I watched this Russian science fiction where robots looked like humans, and everytime something happened, these humans were pouring a drink and smoking.
When I think about the commercials in the 50s, I remember seeing eating, drinking, and pushing down emotions.
We’re almost conditioned with the way the media portrays stress—that when you feel a certain way, the thing to do is to reach for a substance. It’s not to go out for a walk and control ourselves or to get some personal mastery.
I usually share this story of how certain types of food remind me of my parents.
Whenever I eat potato chips, I think about my dad. I have a really strong memory of him slicing potatoes, putting salt on them, and eating them raw. With my mom it’s her in one of those square pants while she made brownies, and me eating the corners.
When I choose to eat potato chips, I always have to step back and be the observer and say, “Okay, well, what is this? Am I missing my dad who passed away in 2017 or am I really enjoying the crunch?”
I always want to be cognizant of that, because of the ripple effect.
Because when we identify the emotions associated with whatever we do, we get to talk about it, understand where it came from, and see how it affects our personal mastery and relationships.
It’s a ripple effect that women in the Menopause Movement experience that results to improved relationships and feeling better overall.
In today’s episode of The Best of The Menopause Movement Podcast, I’m with a professional chef who created menopause-friendly recipes with me, Cassandra Cotoia.
During the podcast we discuss food and emotions, chefs, cooking, eating for herself PLUS:
• The Menopause Movement Recipes for Living Cookbook and our recipes membership
• Shifting gears from employment to starting her own business
• Health coaching
• How food connects families and is emotionally rewarding and memorable
• Cassandra’s relationship with anxiety
• Choosing not to drink and the choices that she’s made
• Support for not drinking as a chef and where to find it
• How her choice to not drink has been an experiment rather than a punishment
• Cultural beliefs around drinking
If you want to start understanding your food choices to feel better in menopause, this episode is for you.
• Check my latest podcast or listen to the previous ones (https://www.menopausemovement.com/podcast)
• Connect with me on Instagram @drmichellegordon
• Follow me on Facebook https://www.facebook.com/drmichellegordon
• Check out my LinkedIn posts (https://www.linkedin.com/in/drmichellegordon/)
• Check out the One Year No Beer Website (https://www.oneyearnobeer.com/)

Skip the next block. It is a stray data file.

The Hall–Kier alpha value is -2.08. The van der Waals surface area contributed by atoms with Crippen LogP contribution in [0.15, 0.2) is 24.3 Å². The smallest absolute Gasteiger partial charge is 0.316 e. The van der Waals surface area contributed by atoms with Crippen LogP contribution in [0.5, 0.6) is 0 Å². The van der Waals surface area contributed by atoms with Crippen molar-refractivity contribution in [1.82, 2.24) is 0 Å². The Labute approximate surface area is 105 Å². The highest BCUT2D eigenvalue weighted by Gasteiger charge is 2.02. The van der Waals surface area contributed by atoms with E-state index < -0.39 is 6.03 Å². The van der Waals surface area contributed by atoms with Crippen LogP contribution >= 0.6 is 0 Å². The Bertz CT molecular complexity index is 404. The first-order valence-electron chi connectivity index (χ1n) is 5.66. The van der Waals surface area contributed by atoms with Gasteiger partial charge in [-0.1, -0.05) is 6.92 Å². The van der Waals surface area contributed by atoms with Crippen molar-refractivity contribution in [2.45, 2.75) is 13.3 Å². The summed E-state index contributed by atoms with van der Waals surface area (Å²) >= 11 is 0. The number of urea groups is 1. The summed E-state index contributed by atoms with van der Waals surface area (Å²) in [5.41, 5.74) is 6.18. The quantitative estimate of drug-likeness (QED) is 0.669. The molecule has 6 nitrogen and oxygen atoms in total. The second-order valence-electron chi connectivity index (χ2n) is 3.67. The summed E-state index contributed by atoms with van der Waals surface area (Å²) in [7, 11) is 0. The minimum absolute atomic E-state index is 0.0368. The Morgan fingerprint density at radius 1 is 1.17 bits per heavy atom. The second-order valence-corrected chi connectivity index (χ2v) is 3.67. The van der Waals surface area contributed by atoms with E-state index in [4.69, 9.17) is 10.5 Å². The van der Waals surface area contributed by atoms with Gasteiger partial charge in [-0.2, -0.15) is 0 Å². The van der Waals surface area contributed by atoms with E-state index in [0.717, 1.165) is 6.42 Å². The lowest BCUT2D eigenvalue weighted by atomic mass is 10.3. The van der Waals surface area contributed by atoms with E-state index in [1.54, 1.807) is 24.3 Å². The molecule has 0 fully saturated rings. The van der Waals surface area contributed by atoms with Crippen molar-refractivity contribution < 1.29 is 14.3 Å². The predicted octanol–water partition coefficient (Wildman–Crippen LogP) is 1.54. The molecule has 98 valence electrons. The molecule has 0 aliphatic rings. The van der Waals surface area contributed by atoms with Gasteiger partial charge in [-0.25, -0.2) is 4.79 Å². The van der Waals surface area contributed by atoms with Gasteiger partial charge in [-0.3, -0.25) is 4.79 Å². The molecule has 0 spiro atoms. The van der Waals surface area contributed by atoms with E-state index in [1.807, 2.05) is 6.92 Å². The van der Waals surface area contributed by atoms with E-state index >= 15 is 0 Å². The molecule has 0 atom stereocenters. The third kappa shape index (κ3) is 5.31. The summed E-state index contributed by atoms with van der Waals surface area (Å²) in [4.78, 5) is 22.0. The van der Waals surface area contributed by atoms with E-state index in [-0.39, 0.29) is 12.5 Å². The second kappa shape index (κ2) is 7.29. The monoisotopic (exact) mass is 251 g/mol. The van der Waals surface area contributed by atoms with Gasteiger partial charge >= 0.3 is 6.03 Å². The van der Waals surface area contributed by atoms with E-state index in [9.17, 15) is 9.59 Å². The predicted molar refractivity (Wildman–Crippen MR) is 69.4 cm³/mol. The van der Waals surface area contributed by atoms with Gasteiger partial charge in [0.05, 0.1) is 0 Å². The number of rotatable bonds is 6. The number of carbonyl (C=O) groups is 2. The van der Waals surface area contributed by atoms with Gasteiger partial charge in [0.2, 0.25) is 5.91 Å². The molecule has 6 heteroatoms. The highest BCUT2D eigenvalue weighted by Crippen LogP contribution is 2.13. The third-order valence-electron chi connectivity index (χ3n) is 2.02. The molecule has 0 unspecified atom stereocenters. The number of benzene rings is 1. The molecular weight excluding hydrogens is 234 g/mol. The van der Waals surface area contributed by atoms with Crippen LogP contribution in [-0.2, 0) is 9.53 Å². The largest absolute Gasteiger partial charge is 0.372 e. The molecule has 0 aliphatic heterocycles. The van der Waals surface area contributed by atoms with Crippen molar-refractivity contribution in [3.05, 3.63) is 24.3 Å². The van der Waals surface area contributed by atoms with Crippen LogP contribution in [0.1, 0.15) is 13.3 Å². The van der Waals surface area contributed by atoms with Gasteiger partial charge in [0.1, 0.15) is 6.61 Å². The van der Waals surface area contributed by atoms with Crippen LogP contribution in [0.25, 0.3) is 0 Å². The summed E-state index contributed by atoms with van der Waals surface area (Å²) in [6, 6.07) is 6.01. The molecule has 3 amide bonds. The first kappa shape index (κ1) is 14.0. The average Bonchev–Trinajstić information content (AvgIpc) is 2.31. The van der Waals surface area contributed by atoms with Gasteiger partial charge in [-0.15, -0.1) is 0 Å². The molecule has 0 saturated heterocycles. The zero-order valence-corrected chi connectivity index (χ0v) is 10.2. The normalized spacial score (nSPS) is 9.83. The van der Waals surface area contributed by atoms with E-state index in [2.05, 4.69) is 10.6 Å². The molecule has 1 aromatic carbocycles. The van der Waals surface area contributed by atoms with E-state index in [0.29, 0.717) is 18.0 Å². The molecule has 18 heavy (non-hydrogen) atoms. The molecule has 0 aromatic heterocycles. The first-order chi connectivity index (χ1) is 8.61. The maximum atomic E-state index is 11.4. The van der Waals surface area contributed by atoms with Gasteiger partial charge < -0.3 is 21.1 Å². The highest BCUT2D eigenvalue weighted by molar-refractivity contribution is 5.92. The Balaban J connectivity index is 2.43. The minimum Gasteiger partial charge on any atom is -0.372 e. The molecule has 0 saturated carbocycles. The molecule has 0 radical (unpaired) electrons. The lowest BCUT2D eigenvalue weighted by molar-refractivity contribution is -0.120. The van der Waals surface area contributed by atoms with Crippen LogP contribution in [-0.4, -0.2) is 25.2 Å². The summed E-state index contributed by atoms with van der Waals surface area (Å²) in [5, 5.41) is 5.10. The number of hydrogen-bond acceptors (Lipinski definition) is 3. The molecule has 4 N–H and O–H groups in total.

• Visit the Empowered Foodie Website (https://www.empoweredfoodie.com/)
• Follow Chef Cassandra on Facebook (https://www.facebook.com/cassandra.cotoia)
• Join the Empowered Foodie Facebook group (https://ww.facebook.com/groups/1956420097951826)
Books mentioned in this episode:
• Menopause Movement: Recipes for Living by Dr. Michelle Gordon and Chef Cassandra Cotoia https://amzn.to/3miiawi
• The Untethered Soul by Michael Singer https://amzn.to/2E0KZfn
Amazon pays me a small fee when you buy using these links.
What’s Discussed in This Episode:
[2:59] A little background on Chef Cassandra
[5:20] Cooking for Dr. G
[6:42] Experimenting on the healthiest diet
[9:44] Exploring business opportunities
[11:18] Being a chef and a health coach
[12:09] Working with kids
[15:22] The big ripple effect of cooking as a group
[16:27] Food connects to memory
[18:18] Food unites families
[20:25] Being alcohol-free
[21:25] Experiencing the side-effects of alcohol-intake
[22:56] It’s hard to be in a world of distractions and not be distracted
[23:24] Trying alcohol cessation
[25:06] Examining your beliefs to free yourself from alcohol
[26:41] Having the right support system to get you through alcohol cessation
[27:58] To be good at food, you should be good at playing with food
[30:17] Having wine is a culturally-accepted belief system
[32:20] It’s okay to feel your emotions
[34:53] Alcohol only temporarily pushes your emotions away
[36:34] At the end of the day, things are just things
[38:51] Answering alcohol recommendation questions from clients
[40:35] How to be a health coach with Chef Cassandra
About the Guest:
Cassandra Cotoia is a professional chef and health coach from the Culinary Institute of America in Hyde Park, New York. With over 20 years of culinary experience, she has transitioned from being an executive chef, working for a private home, to having her own business called Empowered Foodie. In her free time, she enjoys being with her husband Jim and their dog, Roy, and two cats, Minna and Merlin.